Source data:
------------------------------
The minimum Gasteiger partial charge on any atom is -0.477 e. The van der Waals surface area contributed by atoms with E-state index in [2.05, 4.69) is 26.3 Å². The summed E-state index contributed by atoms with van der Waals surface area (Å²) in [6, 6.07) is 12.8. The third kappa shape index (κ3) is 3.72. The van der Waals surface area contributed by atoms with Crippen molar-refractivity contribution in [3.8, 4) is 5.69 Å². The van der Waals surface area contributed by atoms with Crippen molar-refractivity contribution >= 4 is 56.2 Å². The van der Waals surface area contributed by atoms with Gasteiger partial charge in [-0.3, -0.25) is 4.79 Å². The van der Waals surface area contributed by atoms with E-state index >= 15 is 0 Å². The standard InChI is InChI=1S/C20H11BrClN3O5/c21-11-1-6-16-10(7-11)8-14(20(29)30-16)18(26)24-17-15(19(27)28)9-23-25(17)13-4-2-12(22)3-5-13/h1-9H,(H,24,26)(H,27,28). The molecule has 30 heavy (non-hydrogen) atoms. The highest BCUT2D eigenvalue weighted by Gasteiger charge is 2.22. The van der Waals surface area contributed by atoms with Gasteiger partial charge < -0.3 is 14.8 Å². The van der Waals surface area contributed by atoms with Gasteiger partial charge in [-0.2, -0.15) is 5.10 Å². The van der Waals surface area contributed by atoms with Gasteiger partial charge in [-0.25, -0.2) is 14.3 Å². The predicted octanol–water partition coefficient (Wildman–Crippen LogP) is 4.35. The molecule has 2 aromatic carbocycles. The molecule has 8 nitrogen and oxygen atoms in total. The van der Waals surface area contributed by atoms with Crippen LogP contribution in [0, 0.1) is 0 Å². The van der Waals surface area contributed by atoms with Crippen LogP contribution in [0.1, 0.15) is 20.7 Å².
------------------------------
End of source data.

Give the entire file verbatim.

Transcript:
The minimum Gasteiger partial charge on any atom is -0.477 e. The van der Waals surface area contributed by atoms with E-state index in [2.05, 4.69) is 26.3 Å². The summed E-state index contributed by atoms with van der Waals surface area (Å²) in [6, 6.07) is 12.8. The third kappa shape index (κ3) is 3.72. The van der Waals surface area contributed by atoms with Crippen molar-refractivity contribution in [3.8, 4) is 5.69 Å². The van der Waals surface area contributed by atoms with Crippen molar-refractivity contribution >= 4 is 56.2 Å². The van der Waals surface area contributed by atoms with Gasteiger partial charge in [-0.3, -0.25) is 4.79 Å². The van der Waals surface area contributed by atoms with E-state index >= 15 is 0 Å². The standard InChI is InChI=1S/C20H11BrClN3O5/c21-11-1-6-16-10(7-11)8-14(20(29)30-16)18(26)24-17-15(19(27)28)9-23-25(17)13-4-2-12(22)3-5-13/h1-9H,(H,24,26)(H,27,28). The molecule has 30 heavy (non-hydrogen) atoms. The highest BCUT2D eigenvalue weighted by Gasteiger charge is 2.22. The van der Waals surface area contributed by atoms with Gasteiger partial charge < -0.3 is 14.8 Å². The van der Waals surface area contributed by atoms with Gasteiger partial charge in [-0.2, -0.15) is 5.10 Å². The van der Waals surface area contributed by atoms with Gasteiger partial charge in [-0.25, -0.2) is 14.3 Å². The predicted octanol–water partition coefficient (Wildman–Crippen LogP) is 4.35. The molecule has 2 aromatic carbocycles. The molecule has 8 nitrogen and oxygen atoms in total. The van der Waals surface area contributed by atoms with Crippen LogP contribution in [0, 0.1) is 0 Å². The van der Waals surface area contributed by atoms with Crippen LogP contribution in [0.1, 0.15) is 20.7 Å².